CS The fancy stuff.
LR: Yeah, you’re exactly the same as you were before; you just have different stuff, or different shit you need to get done.
CS: I still definitely find myself making new friends, which I find really cool. I guess what is really neat about being in the position that I’m in, is that when I travel around the country and particularly go to places like universities and stuff, I’m not that much older than people; so I can kind of hang out with them in that kind of way. But, also I’m not interested in trying to embody what I think I should be and trying to be a stereotype, or whatever; because it's like what is the point? I don’t care. I don’t want to be here to do that stuff.
LR: I think that’s massively important and I think that’s where, for example, I reckon Gen-Z is awesome.
CS: That’s another reason that I feel quite privileged; is that I don’t feel like I pretended to be anything when I was elected, so now I kind of have nothing that I have to hold myself to, except for that integrity, if you know what I mean.
LR: With social media, it's like the biggest place where you can pretend to be somebody else.
CS: I have said quite a few times to young people I speak with that it becomes so draining being two people.
LR: That’s such an important message to tell kids.
CS: If you’re having to maintain that dual persona, you end up losing yourself somewhere in it. The other things is that social media does become very curated. I’m really interested in where the conversation goes around what we share. There’s the notion that we should share the boring stuff, but then we’re sharing everything; so what is that?
LR: Anything you do in your work should have some sort of value; even if that value is that it makes somebody laugh on the loo for five or ten minutes.
CS: Totally, and develops empathy, or whatever.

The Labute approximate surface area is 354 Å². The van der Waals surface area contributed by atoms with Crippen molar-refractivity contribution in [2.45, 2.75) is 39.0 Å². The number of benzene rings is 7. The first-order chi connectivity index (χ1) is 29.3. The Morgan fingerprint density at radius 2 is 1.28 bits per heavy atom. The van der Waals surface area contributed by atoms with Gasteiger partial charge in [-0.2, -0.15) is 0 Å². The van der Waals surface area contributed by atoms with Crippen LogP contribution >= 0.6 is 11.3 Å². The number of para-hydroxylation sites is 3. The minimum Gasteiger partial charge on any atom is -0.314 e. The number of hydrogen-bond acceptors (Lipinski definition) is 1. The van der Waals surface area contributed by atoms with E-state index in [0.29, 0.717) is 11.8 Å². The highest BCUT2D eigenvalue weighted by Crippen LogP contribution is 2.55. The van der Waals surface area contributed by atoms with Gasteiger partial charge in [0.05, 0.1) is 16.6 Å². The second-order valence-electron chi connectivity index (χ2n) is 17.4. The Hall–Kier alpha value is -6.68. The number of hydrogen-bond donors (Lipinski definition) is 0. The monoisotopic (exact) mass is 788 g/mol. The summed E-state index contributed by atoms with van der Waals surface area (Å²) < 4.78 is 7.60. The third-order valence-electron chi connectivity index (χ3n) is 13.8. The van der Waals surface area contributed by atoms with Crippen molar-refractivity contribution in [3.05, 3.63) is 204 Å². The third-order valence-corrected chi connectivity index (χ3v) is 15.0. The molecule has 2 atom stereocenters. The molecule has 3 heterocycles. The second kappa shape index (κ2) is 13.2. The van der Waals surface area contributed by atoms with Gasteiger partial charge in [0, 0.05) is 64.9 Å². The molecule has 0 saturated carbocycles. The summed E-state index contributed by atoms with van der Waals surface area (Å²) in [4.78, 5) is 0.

LR: I can completely agree with that. You used to have the ‘you’ at home and the ‘you’ with your friends; but now there’s like a Super ‘you’ that’s the ‘you’ you are on Instagram where you’re maybe a sexy lingerie model and you’re 15.
CS: Yeah, totally.
LR: That’s such an interesting thing to talk about. What are you looking forward to for this year?
CS: On a personal level, I am going to try and do all the great walks this year; so that’s really cool. I did a little bit of Able Tasman at the start of January, which was awesome. I actually wasn’t fortunate enough to travel New Zealand a whole lot when I was younger. The first time I was ever in Wellington was when I did a summer school paper at Victoria University. I also went to Nelson a few times because my grandparents were from Nelson; and I’ve visited Whangarei because that’s where Grace, my little sister, was born. But, other than that, didn’t really travel the country; so I feel really fortunate to be able to get out and explore it. It's awesome. So, I’m really looking forward to that.
Speaking about spaces to have creative energy, that was what was great about the break, and reading different books; because I really subscribe to the notion that if you are trying to be creative about something, then if you’re only looking at the models of creativity within your sector, then you’re only going to end up emulating stuff.
LR: Absolutely agree.
CS: The classic example is, if you’re a graphic designer you have to look at architecture, music and fashion and all of that kind of stuff. I’m really stoked about doing a tour of the country this year, meeting different communities. Typically when I give a speech at any event I am invited to, especially the ‘Improve your life’ kind of events I bring down the vibe a bit. I’m like, “What is this bullshit? What are you actually looking for?” All these people come to this place if it's an event and they’re looking for a granular thing, or a tangible thing that they can take home and try and implement in their lives. But, so often you have all these people who end up being like real jazzed about something, and they just go back home and it diffuses. I feel like there has to be something in that room that you can create a plan with those people and then execute it. We want to create localised change through these events coming up in 2019 so people can leave with a way to make a tangible change in life. I’m really excited about that.
I’m also really excited about work in drug harm reduction and mental health, which has taken a long time and it's been quite nitty-gritty; so that’s been really cool and a lot of that is coming to fruition.